The declaration of trust should also have standard Fannie Mae/Freddie Mac provisions which will ensure that future buyers can obtain conventional financing on their units.

Annual Budget, Condo Fees and Real Estate Taxes

The condominium should have a written annual budget and monthly condo fees established. A separate condominium bank account should also be set up with checks, deposit slips, etc. For small projects, the budget can be rather simple, encompassing the master insurance premium, water/sewer, landscaping, maintenance, and a small capital reserve fund. The monthly condo fee is calculated as the annual budget divided by the number of units divided by 12.

With respect to real estate taxes on a condo conversion, the building will continue to be assesses as a single dwelling until the tax assessor catches up to the conversion. A tax letter agreement should be prepared so that real estate taxes are prorated and properly assessed and paid by each unit owner after the conversion until each unit becomes separately assessed.

Also don’t forget that in the City of Boston, a “Trager” excise tax of $500 per unit starting with the second unit will be assessed on all new conversions. The master deed must have a “Trager” stamp before being accepted for recording.

Unit Floor Plans and Site Plan

All new condominium conversions must have prepared unit floor plans, and in Boston, a surveyed site plan. Unit floor plans will detail each unit’s gross living area, and delineate common areas, limited common areas, exclusive use spaces, and units.

How Much Does All This Cost?

Even for two unit conversions, the cost is a fair amount. Legal fees range from $2,500 – $5,000 and upwards, depending on the complexity of the project and the attorney. Recording fees and Boston excise taxes run over $1,000 and upwards. Architect and survey fees range from $2,500 and upwards. And you always get what you pay for, so keep that in mind!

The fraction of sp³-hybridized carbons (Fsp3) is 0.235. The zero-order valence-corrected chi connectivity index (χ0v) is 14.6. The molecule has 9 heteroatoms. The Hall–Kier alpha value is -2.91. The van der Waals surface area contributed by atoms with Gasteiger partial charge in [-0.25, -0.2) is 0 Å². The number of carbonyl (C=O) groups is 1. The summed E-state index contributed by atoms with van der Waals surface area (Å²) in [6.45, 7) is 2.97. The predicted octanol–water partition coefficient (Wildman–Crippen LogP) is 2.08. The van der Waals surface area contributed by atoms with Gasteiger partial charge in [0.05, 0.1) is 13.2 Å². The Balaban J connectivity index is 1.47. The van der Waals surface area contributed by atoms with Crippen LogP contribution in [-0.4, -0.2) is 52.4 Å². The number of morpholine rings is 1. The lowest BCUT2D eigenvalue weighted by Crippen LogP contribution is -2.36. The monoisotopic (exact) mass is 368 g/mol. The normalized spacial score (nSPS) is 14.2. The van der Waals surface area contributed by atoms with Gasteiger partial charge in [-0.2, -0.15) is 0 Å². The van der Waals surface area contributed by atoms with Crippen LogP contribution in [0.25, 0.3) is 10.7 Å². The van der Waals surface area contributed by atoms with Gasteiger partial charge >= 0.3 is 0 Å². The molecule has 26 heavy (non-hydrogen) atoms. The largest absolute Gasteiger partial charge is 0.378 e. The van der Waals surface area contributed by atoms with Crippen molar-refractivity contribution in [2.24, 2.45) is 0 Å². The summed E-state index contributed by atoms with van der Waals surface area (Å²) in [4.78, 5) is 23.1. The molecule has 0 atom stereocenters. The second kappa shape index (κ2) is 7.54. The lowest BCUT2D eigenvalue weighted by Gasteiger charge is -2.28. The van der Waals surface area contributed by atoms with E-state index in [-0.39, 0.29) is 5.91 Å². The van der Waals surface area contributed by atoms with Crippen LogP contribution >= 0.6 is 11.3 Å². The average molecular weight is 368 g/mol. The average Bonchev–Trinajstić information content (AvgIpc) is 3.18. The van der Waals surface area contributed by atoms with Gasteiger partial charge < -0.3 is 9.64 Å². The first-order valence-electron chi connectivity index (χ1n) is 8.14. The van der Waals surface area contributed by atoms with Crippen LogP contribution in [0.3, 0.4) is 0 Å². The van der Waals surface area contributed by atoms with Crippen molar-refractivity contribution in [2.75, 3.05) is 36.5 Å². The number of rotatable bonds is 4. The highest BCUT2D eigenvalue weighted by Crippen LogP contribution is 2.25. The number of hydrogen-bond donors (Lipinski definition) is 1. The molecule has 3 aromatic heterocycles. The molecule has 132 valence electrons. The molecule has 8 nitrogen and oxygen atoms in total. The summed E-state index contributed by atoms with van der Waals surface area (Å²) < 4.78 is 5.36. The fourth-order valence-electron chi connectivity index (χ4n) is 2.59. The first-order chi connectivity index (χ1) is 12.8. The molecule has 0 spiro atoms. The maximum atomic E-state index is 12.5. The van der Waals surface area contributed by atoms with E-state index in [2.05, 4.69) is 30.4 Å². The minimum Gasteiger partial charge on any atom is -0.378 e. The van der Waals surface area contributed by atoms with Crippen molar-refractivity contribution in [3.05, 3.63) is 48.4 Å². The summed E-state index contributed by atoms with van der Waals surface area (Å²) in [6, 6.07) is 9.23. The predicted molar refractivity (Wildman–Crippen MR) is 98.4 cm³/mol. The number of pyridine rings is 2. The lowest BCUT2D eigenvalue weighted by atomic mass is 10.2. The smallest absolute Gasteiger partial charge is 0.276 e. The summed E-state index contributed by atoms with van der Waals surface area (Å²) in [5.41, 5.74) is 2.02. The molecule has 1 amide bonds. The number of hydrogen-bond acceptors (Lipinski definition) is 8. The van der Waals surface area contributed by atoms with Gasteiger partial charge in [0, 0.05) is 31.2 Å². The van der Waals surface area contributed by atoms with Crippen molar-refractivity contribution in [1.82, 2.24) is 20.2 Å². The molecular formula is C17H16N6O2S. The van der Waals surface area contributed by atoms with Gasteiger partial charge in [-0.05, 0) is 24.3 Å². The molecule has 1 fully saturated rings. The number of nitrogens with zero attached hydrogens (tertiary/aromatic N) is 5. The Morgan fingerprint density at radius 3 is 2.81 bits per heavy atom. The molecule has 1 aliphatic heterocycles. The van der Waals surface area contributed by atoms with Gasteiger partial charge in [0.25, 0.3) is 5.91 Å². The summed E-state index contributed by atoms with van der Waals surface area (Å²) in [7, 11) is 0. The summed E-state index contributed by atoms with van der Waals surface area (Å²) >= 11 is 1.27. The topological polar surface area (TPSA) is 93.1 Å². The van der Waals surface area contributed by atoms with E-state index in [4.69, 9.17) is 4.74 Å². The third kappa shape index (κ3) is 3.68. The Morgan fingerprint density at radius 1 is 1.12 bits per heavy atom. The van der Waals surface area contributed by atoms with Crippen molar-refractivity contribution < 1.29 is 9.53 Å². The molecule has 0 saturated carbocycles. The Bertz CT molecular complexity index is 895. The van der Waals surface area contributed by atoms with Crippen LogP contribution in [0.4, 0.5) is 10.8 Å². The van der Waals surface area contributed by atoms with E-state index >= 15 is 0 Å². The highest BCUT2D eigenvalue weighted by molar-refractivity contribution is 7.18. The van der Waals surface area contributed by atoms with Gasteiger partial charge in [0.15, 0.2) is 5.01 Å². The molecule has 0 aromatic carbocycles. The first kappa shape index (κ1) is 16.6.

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RDV-profile-picture.jpgRichard D. Vetstein, Esq. is a seasoned Massachusetts condominium conversion attorney. Please contact him at rvetstein@vetsteinlawgroup.com or by phone at 508-620-5352.

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images-7Unpaid condo fees and special assessments can be a real thorn in any condominium’s side, especially smaller condos. Not only do unpaid condo fees threaten the financial health of a condominium, but a high delinquency rate can run afoul of Fannie Mae/Freddie Mac and FHA condominium lending guidelines, thereby hindering the sale of a unit.

Fortunately, the Massachusetts Condominium Act, General Laws Chapter 183A, provides condominium trustees and managers with a fair amount of ammunition to recover those unpaid condo fees and special assessments. The law provides that condominium common expense assessments (monthly condo fees) are a lien against condominium units from the date each assessment becomes due, and that unit owners are personally liable for their share of condominium common expenses, including late charges, fines, penalties, interest, and all costs of collection. Ultimately, the condominium trust can foreclose its lien and sell the unit at foreclosure auction.

Massachusetts Super-priority Condo Lien

The real teeth of the Condominium Act is the “super-lien” provision. A properly filed condo lien has “super-priority” over the first mortgage on a unit for up to 6 months worth of unpaid condo fees, plus all attorneys’ fees and collection costs. Required 60 and 30 day statutory notices must be sent to the mortgage lender and unit owner prior to filing the lien. Typically, the mortgage lender will not want to allow a condo lien to negatively affect the priority of its mortgage, so it will pay the unpaid condo fees and other charges, then charge them back to the borrower/unit owner. Even in the case of foreclosure of a unit, the super-lien will continue to roll-over (up to 6 months worth).

6d Certificate

For all sales of Massachusetts condominiums, Mass. General Laws Ch. 183A, sec. 6(d) requires that the condo trustees sign a certificate verifying the outstanding condo fees assessed against the unit, if any. The term “6d” certificate refers to that statutory section of the Condominium Act, section 6(d). Lenders and their closing attorneys will require a “clean” 6d which states there are no unpaid fees. The recording of a clean 6d certificate will prevent the association from ever filing a lien against that unit.